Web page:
For those of us who grew up on rock and pop, and then graduated to jazz, one of the major transitions is in the approach to the bass. Rock and pop basslines are often riff-oriented; jazz tries to find a way to keep the same groove and feel but does so while staying constantly in motion with the details. When we started playing together, both of us started listening to bass more aggressively—Penn, who was initially a rock bassist, to learn how to make that transition, and Mike, a jazz pianist, to give Penn guidance. In the process we came to identify certain songs, both jazz and non, as “bass songs.”—PENN JILLETTE AND MIKE JONES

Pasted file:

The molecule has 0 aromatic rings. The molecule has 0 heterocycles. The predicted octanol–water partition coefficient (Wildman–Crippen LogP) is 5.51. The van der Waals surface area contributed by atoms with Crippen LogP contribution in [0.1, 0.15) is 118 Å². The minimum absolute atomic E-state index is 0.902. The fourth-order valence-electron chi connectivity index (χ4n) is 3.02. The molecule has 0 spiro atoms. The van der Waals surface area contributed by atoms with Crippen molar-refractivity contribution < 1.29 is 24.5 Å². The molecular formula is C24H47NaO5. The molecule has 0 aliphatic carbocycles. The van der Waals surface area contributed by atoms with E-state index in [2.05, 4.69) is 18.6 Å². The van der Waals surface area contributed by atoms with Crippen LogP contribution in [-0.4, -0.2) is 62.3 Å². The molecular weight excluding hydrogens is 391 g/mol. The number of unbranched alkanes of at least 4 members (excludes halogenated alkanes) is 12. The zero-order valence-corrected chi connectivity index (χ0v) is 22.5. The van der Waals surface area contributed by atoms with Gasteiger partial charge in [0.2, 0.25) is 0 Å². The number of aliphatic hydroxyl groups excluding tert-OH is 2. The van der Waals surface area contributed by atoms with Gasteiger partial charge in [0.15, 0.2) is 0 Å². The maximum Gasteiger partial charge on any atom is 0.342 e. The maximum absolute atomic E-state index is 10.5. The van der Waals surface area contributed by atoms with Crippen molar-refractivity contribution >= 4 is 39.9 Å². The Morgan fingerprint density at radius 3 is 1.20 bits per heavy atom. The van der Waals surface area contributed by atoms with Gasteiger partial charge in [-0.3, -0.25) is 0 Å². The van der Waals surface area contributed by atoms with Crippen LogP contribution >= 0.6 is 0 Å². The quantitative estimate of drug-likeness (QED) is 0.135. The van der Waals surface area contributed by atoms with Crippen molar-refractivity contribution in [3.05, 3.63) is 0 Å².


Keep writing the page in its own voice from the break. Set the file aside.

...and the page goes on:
Ray Brown with John Clayton and Christian McBride
“Papa Was a Rolling Stone”
SuperBass 2 (Telarc, 2001)
Jillette: The person that Jonesy wanted me to listen to the most, and that I had the pleasure of seeing live, was Ray Brown. (He called me “a very heavy cat,” and I’ve never forgotten it.) And to hear Ray Brown and all these jazz guys doing a pop song was a revelation to me: The way Ray Brown hears soul after being the jazz bass player, the wink and the exuberance, destroys me.